Oldline Protestant denominations make for a competitive peer group, but the Christian Church (Disciples of Christ) is on track to claim the top spot for fastest declining major U.S.-based church last year.
Total membership declined from 411,140 in 2017 to 382,248 (-7%) while average worship attendance declined from 139,936 to 124,437 (-11%) according to numbers reported for 2018. Baptisms dropped from 4,344 to 3,782 (-13%) while the number of other additions (including transfers in) declined from 7,441 to 6,969 (-6.4%).
At the current rate, the denomination will shrink by another 50 percent within a decade. This annual rate of decline exceeds that of the Presbyterian Church (USA) which reported a nearly 5 percent membership drop for the year 2018 and held the distinction of “fastest declining” for much of the decade.
The dramatic decline doesn’t appear to be registering among top denominational officials.
“I am genuinely hopeful for the future of this Church,” wrote the Rev. Teresa “Terri” Hord Owens, General Minister and President in an August 15 reflection following the denomination’s biannual General Assembly. “I saw signs of life and growth everywhere, of Disciples who are learning to abide whether that means waiting with expectation or tarrying a while in the Presence.”
Owens described the denomination’s members as “primed for growing into what the Lord has in mind for us – to become a healing, helping force for good in this fragmented world.” Addressing sustained decline that has shed 80 percent of members since the denomination crested in 1964 did not appear to be a concern: “We must continue to abide, to remain, to persist.”
Denominational officials strongly embrace social justice causes. At a post-Assembly rally at the Iowa Capitol, Disciples’ public policy groups joined with ecumenical and interfaith partners on the religious left to proclaim support for government directed poverty alleviation programs. The denomination also embraces a sanctuary movement to shield illegal immigrants from law enforcement, supports LGBT causes, and partners with an “Indigenous womxn-led collective” to “shift social and environmental paradigms by dismantling colonial institutions and replacing them with Indigenous practices.”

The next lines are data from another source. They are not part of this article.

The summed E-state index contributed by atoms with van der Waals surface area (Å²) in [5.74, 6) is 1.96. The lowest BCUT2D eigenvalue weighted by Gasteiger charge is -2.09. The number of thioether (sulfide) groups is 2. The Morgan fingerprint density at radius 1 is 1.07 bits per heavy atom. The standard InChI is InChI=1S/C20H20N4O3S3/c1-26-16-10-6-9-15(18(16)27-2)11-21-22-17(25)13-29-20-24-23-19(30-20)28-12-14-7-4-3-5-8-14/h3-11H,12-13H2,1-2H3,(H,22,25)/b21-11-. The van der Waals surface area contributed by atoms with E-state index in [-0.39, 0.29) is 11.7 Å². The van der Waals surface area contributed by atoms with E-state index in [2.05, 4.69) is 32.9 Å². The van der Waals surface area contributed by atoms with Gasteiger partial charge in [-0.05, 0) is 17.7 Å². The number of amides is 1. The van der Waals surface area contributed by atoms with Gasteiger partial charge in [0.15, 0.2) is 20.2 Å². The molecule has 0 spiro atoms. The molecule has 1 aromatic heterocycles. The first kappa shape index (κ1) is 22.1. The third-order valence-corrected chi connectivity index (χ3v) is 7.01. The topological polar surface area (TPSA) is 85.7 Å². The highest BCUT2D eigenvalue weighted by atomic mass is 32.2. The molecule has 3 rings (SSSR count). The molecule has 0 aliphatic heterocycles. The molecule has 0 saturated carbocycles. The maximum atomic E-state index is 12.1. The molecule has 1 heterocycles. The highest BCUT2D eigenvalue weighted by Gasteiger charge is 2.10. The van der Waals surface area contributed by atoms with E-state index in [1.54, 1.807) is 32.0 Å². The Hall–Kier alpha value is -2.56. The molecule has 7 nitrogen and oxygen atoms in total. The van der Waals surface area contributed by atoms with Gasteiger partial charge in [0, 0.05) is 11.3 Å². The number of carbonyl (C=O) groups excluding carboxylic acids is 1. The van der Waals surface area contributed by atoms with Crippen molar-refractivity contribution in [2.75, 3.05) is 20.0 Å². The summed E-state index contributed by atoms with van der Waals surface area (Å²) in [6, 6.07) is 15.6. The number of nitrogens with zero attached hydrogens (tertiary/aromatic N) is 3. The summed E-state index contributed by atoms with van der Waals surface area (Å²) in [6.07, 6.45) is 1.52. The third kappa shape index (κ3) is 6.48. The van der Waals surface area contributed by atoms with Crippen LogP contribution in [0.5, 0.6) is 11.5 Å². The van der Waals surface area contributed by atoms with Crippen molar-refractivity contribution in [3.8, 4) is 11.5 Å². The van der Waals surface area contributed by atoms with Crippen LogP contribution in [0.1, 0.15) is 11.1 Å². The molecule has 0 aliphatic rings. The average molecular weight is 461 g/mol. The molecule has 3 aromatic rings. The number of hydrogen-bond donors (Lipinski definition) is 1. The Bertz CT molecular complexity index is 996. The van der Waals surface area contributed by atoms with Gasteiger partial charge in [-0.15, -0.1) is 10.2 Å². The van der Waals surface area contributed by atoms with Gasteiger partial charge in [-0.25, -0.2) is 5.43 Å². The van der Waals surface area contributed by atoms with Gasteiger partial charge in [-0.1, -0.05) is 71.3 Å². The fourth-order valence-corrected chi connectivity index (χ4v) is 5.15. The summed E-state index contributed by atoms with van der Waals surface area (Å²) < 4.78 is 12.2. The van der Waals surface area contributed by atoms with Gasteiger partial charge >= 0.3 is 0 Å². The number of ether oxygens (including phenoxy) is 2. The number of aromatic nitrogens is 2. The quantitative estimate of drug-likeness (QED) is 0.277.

The July 20-24 General Assembly gathering in Des Moines, Iowa included a resolution to receive the gifts of those with “gender-diverse identities”.
“God is further known to us as the male-bodied Jesus embodying God’s feminine Wisdom; and as the non-gendered Spirit,” the resolution reads.
The shrinking denomination has not engaged in public discussion about a potential merger with another church body, but did vote to enter a full-communion ecumenical relationship with the United Church of Canada. The agreement allows for the free movement of clergy between the churches, and recognizes each’s sacraments of Baptism and Communion. Both churches already have a similar agreement with the United Church of Christ (UCC), which also shares a public policy office with the Disciples.
One of several groups that grew out of the Restoration Movement, begun in the early 19th century by Barton Stone and Thomas and Alexander Campbell, the Disciples are the smallest of seven historic oldline Protestant denominations. Prominent members have included Presidents Ronald Reagan, Lyndon Johnson and James Garfield. You can view my coverage of the Disciples’ 2016 membership report here and 2017 report here.
The 2018 numbers were provided by the Office of General Minister and President and appear in the 2019 Christian Church (Disciples of Christ) yearbook. One caveat with these numbers: the denomination changed to an online reporting format this year and experienced a small decline in reporting congregations. The denomination does not estimate for congregations that do not report, unlike some denominations that roll over the previous year’s congregational report if new information is not received.